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What is self-service automation? A guide from Dialpad's VP of CX

Jen Jackson

VP of Customer Experience

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A few weeks ago, I called my phone company to double-check the charges on my monthly bill. I knew I had to call them—billing questions are rarely handled on any other channel—so I braced myself for the inevitable long wait.

You don’t need to have worked in CX for a long time to know that making someone sit on the phone for 40 minutes just to ask a few simple questions is not a good customer experience.

So how do you improve it? Well, one way to do it is with self-service automation.

In this guide, I’m going to walk you through some best practices and common mistakes most businesses and organizations make when trying to implement self-service automation.

Let’s get started.

Automated self-service: A quick primer

Automated self-service takes customer interactions that normally would have needed a human agent and automates them to not need that human intervention.

Example: People used to call companies, talk to a secretary, and get manually routed by that person to the right department or person. Today, cloud phone systems have virtual receptionist or call routing features that let callers press a corresponding number on their keypad to route themselves to the right person or get answers to simple FAQs (frequently asked questions).

This is probably one of the simplest types of self-service automations—there’s a wide range of business processes that you can automate.

Another slightly more advanced example of a self-service automation is the use of chatbots. Bots used to be pretty basic and could answer preset questions with preset answers.

Now, chatbots can not only search your company’s knowledge base or FAQ pages to find answers to a greater variety of questions, they can even analyze customer sentiment on calls in real time and search unstructured sources of information too, like PDF documents and even past customer conversations.

One of the biggest benefits of self-service automation, of course, is that it can help businesses save money, reduce the burden on overworked agents, and by extension, force customer experience teams to better plan out customer journeys and workflows as they’re planning and setting up these automations.

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Common mistakes businesses make when implementing self-service automation

When you’re trying to set up workload automations for your customer support team, it’s important to look outside that immediate team as you’re planning. (Not talking to your IT department? Might want to reconsider that.)

Here are a few pitfalls to to watch out for:

Not creating an easy path to human interaction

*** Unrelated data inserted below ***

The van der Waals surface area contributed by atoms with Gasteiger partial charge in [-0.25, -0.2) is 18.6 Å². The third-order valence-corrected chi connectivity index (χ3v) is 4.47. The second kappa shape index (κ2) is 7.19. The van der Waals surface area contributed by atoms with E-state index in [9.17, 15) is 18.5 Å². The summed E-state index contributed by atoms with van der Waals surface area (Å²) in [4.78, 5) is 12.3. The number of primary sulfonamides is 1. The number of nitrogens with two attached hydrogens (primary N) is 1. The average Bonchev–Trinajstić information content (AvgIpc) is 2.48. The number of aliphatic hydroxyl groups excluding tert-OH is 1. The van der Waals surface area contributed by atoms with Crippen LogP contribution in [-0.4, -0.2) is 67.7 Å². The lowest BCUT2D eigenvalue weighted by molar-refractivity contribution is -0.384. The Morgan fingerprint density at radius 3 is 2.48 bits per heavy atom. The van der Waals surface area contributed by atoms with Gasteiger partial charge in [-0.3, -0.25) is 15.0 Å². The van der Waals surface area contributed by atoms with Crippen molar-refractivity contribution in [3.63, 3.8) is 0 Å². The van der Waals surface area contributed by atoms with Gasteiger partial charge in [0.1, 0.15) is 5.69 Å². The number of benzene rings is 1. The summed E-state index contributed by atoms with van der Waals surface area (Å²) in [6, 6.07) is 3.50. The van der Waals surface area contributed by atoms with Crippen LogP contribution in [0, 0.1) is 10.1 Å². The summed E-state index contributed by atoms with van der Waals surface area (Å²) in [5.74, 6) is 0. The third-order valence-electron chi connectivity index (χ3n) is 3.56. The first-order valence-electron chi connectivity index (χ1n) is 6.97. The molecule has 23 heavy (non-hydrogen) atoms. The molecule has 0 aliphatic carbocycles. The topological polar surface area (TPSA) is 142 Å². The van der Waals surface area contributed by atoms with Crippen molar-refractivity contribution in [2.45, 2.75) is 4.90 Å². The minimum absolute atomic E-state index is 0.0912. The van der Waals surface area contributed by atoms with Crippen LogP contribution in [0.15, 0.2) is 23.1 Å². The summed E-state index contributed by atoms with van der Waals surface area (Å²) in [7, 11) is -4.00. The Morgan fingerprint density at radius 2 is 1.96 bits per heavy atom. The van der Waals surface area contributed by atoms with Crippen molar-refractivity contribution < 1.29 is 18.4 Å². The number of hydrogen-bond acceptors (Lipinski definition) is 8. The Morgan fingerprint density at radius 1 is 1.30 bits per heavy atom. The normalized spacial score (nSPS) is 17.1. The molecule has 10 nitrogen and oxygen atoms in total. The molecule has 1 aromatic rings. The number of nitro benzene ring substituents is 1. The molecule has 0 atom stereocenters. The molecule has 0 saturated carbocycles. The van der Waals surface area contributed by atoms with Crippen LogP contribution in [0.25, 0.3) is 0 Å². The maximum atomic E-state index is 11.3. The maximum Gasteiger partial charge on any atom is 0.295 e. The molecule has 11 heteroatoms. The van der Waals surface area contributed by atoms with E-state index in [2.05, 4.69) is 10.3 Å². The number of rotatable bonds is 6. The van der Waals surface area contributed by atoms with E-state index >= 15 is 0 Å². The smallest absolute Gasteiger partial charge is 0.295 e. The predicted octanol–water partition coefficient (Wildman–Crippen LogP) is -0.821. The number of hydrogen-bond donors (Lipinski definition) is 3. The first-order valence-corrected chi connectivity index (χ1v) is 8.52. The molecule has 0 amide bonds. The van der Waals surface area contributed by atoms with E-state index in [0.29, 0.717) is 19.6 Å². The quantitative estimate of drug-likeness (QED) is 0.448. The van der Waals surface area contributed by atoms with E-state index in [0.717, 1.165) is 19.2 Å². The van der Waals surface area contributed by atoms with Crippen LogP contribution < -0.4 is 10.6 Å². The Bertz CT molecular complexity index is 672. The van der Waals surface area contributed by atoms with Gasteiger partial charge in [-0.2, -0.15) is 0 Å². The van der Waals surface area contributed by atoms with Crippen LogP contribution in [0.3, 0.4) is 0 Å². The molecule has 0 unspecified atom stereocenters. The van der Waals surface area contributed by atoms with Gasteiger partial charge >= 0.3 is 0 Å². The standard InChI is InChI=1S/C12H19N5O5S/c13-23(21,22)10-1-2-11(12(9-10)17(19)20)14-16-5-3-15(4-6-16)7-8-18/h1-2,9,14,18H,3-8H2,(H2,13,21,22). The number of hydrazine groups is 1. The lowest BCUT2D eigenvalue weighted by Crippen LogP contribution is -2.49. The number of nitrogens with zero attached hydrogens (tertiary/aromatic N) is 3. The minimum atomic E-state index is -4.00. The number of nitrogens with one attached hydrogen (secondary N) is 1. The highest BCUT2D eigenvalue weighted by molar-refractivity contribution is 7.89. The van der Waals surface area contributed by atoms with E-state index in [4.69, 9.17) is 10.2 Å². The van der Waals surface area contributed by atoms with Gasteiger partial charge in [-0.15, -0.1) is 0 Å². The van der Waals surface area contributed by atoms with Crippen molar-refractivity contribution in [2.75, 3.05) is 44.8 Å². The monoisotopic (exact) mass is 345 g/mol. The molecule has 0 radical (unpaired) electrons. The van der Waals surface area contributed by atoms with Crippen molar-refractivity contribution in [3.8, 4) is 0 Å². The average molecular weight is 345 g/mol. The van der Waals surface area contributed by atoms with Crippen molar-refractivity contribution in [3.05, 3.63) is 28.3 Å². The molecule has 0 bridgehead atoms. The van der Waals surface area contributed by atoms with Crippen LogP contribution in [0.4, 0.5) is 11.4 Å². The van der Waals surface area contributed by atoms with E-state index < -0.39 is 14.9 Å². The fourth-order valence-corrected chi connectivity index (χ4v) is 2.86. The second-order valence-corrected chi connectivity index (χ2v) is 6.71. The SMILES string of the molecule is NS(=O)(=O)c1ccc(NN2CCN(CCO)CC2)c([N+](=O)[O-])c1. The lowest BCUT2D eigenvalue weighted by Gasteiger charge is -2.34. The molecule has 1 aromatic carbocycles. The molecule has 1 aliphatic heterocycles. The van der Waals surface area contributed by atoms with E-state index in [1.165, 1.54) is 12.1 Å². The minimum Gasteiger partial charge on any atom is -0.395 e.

As great as chatbots and other self-service automations are, they can’t solve every single question that your customers will come to you with.

Whether the question is for your support, sales, or IT team, you need to make sure the path to a human interaction is effortless.

There are few things as frustrating as trying to talk to a human when you’ve already gone through all the IVR menu options on a phone call or chatbot flow, and not being able to reach someone.

Is your chatbot’s user interface easy to navigate, even for non-business users or non-tech-savvy customers? Do you have your most popular or frequently asked questions listed up front, or did you bury them at the end?

Make sure your chatbot tool or contact center platform makes self-service management and also makes it easy for a customer to escalate their request to a human. For example, Dialpad Ai Contact Center not only lets you build a chatbot conversational flow with just a few clicks, there’s also an option for someone to escalate it to a voice call or video call with a human (alongside other options like a straightforward text answer or even a response in the form of an image):

screenshot of creating a chatbot response flow using dialpad's drag and drop builder

Think of the times you've tried to contact a business and struggled to connect with a human—do the opposite of that.

Over-complicating the point of entry

In the same vein, once customers know they want to reach out, don't overcomplicate the point of entry.

Look at Amazon—if I have a problem with something I've ordered and I go to their support page, it's almost impossible to connect with a human. Amazon works hard not to talk to you. You'll answer questions and go through multiple decision trees, and if you're lucky, they might give you a number to call. (That being said, once you do get to a person, that experience is usually excellent and you can, say, get a refund pretty painlessly.)